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Getting behind the wheel to drive an RV can be nerve-wracking. There are a lot of extra things to think about in order to safely get from point A to point B, and you definitely don’t want to do anything to hurt your home-on-wheels, let alone your family.

Fortunately, there are steps you can take to keep both your family and your rig as safe as possible. Choosing not to follow closely, avoiding driving in heavy rain or high winds, and making sure your RV is not overloaded (and is loaded properly) are some of the more important considerations.

Another consideration? Making sure you choose an RV-friendly route.

An RV-friendly route is one that avoids super steep grades, which can be difficult for a big rig to climb and could cause you to lose control on the descent. Such a route should also avoid low-clearance bridges that might swipe off the top of your trailer or motorhome.

Not sure how to make sure you avoid these things? Here are our top tips for doing just that.

Begin with an RV Trip Planning Tool

First, we recommend purchasing and using RV Trip Wizard to plan all of your travel routes. This handy tool will alert you of hazards such as low-clearance bridges. It also has a feature that allows you to see elevation changes, as well as how steep a climb is.

Other features of this wonderful tool include a huge database of campgrounds and campsites, the ability to calculate when fuel stops will be needed and add them into the trip, and even a way to figure out exactly what a particular trip is going to cost.

Use an RV-specific GPS

An RV-specific GPS is another great way to ensure you don’t run into any steep grades or low-clearance bridges. You could choose to purchase a GPS device made specifically for RVs, or you might just download an RV GPS for your smartphone.

  • As far as devices go, we recommend a Garmin RV GPS. These awesome gadgets tend to give the most accurate information, something that can save you from a lot of frustration and even potentially hazardous situations.
  • Prefer an app? For this we like the RV Life app. This app pairs with the RV Trip Wizard tool, and even lets you transfer routes directly from one to the other.

Either way you go, your new RV GPS should put you on roads without road hazards, and either option will allow you to download routes, something that is crucial when driving through the middle of nowhere.

Pick Up a Truckers’ Road Atlas

Because driving through the middle of nowhere happens often when RVing, and because technology isn’t always reliable, it’s a good idea to have a hard copy of a Truckers’ Atlas on hand. These hefty books are chock-full of great travel information, including how steep grades are and whether there are any low-clearance bridges along a given route.

Being able to cross check your GPS against this book—or use it as a backup should the GPS give out on you—might just be a lifesaver.

Grad the Mountain Directory Books or App

Another great option is to use the Mountain Directory books, ebooks, or app. These offer super easy-to-read info on each and every grade in the country. The information is incredibly accurate, making this another excellent cross-reference—and if you get a hard copy of the book, it can also be a good backup to the GPS.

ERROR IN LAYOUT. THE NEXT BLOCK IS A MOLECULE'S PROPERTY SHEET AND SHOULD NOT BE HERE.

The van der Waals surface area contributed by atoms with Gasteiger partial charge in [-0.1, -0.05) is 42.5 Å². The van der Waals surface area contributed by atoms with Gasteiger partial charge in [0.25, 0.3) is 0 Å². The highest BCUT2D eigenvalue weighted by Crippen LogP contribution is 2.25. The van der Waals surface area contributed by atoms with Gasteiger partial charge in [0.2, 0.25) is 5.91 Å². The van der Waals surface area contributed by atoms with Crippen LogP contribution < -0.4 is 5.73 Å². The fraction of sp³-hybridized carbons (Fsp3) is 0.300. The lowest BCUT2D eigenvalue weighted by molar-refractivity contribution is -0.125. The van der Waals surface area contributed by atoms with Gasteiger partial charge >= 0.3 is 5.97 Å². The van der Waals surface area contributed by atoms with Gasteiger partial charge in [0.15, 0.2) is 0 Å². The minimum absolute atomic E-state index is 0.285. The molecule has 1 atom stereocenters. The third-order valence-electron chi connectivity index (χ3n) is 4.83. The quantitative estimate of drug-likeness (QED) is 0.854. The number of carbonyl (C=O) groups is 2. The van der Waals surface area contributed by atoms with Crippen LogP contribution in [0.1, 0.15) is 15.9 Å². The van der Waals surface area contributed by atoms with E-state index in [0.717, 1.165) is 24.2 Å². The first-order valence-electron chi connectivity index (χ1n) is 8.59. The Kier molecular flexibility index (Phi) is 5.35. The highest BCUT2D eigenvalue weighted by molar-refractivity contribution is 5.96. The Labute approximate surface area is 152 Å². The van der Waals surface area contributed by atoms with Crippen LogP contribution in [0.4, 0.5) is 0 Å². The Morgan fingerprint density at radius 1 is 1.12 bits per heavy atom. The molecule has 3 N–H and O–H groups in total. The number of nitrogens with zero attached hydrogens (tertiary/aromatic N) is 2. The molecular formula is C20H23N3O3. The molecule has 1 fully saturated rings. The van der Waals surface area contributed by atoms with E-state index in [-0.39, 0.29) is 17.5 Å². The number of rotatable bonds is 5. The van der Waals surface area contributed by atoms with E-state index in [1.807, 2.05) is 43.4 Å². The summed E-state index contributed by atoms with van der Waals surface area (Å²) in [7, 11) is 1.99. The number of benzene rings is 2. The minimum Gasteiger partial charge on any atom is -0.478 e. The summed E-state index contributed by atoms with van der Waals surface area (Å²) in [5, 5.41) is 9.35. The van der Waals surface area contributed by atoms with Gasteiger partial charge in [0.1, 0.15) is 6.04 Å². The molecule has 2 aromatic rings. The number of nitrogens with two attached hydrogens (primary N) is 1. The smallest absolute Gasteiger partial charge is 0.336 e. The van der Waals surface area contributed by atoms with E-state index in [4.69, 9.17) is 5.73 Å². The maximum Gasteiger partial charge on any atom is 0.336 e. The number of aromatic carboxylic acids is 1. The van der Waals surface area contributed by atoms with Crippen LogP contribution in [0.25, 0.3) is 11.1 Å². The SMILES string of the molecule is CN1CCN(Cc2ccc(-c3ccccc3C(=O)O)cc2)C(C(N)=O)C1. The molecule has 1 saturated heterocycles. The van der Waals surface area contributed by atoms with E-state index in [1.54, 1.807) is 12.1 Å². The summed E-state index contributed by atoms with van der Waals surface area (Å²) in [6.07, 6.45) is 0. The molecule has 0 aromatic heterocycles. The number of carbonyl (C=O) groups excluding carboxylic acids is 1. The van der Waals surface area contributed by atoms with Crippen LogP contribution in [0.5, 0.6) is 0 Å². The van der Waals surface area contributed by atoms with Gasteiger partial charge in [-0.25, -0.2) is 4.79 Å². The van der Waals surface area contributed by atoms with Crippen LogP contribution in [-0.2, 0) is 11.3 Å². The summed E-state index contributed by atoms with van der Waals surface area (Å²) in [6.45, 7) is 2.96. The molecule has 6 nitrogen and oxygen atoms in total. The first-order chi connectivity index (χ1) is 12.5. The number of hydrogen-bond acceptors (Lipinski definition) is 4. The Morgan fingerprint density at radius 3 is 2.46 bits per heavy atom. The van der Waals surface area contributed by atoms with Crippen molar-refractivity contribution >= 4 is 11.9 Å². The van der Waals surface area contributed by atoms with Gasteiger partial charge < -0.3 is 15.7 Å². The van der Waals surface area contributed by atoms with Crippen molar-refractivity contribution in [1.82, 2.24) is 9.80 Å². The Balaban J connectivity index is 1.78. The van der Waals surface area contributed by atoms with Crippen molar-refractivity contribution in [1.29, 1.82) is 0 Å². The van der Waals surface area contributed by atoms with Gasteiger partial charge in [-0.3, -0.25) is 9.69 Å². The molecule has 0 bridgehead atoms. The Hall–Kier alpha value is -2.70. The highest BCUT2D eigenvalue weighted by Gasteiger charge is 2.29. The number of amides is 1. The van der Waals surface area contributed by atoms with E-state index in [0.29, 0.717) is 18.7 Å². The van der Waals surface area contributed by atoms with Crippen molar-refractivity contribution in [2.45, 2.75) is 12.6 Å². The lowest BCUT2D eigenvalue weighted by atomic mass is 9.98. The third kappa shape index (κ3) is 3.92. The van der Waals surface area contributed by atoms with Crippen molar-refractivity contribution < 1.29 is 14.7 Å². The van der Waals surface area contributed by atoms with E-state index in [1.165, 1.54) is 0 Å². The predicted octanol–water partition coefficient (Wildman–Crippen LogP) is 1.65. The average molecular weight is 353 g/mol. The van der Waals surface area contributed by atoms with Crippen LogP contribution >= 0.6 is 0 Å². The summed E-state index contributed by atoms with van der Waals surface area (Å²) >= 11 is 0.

Look into LowClearances.com

Want to make sure you’ve covered all your bases? LowClearances.com is another great resource. This website provides information on over 7000 low-clearance bridges in the US. Their database can be added to nearly any GPS device and is compatible with a number of navigation apps, meaning you can plug all of these bridges into whatever GPS you use and rest assured you won’t run into something you can’t fit under.

Keep an Eye Out for Signs

Obviously, you will also want to pay attention to what the signs are telling you as you drive down the road. Construction work and traffic accidents can change the layout of a road pretty quickly, meaning that while it’s unlikely you will run into trouble if you’re using the tools mentioned above, it is still possible. Signs should let you know of these changes so you can stop and find another route before it’s too late.

By putting these tools to use, paying attention to signage, and knowing the height of your rig and what it can handle in terms of grades, you should be able to choose a route that is safe and comfortable for you. Of course, it’s also a good idea to have roadside assistance ready and waiting to help you should something go wrong.

Why not grab these tools, sign up for roadside assistance, and start planning your next trip today?

About the author: Chelsea Gonzales

Chelsea has the amazing opportunity to take part in full-time RV living and traveling with her tiny tribe. She homeschools her five-year-old son as they travel, and takes full advantage of their unique situation by using the entire world as her son’s classroom. A group of total Disney fanatics, Chelsea and her family often find themselves in the Orlando area in order to visit the Disney parks, but they have also visited over 25 of the 50 states with plans to see many more along the way. No matter where her travels take her, Chelsea enjoys riding bikes, gazing at beautiful sunsets, finding new coffee shops, Irish dancing, and sitting around a campfire with her family.

You can join her adventures through her blog, Wonder Wherever We Wander.

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